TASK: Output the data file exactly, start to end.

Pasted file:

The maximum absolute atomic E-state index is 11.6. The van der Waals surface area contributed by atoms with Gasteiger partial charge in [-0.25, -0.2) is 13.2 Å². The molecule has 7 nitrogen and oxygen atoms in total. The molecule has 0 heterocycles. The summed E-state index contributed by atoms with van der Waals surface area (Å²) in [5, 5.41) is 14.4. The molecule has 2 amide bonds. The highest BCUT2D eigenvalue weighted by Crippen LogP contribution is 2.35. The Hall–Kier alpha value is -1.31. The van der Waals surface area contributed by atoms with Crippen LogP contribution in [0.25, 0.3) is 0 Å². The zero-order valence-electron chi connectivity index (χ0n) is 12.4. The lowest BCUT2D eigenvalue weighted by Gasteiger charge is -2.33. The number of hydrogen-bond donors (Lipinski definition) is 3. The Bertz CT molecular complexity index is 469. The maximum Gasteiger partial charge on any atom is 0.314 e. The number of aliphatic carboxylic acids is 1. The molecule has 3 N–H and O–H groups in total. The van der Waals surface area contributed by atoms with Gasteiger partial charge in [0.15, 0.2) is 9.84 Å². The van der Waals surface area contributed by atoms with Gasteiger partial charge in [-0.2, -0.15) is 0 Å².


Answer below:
The maximum absolute atomic E-state index is 11.6. The van der Waals surface area contributed by atoms with Gasteiger partial charge in [-0.25, -0.2) is 13.2 Å². The molecule has 7 nitrogen and oxygen atoms in total. The molecule has 0 heterocycles. The summed E-state index contributed by atoms with van der Waals surface area (Å²) in [5, 5.41) is 14.4. The molecule has 2 amide bonds. The highest BCUT2D eigenvalue weighted by Crippen LogP contribution is 2.35. The Hall–Kier alpha value is -1.31. The van der Waals surface area contributed by atoms with Crippen LogP contribution in [0.25, 0.3) is 0 Å². The zero-order valence-electron chi connectivity index (χ0n) is 12.4. The lowest BCUT2D eigenvalue weighted by Gasteiger charge is -2.33. The number of hydrogen-bond donors (Lipinski definition) is 3. The Bertz CT molecular complexity index is 469. The maximum Gasteiger partial charge on any atom is 0.314 e. The number of aliphatic carboxylic acids is 1. The molecule has 3 N–H and O–H groups in total. The van der Waals surface area contributed by atoms with Gasteiger partial charge in [0.15, 0.2) is 9.84 Å². The van der Waals surface area contributed by atoms with Gasteiger partial charge in [-0.2, -0.15) is 0 Å².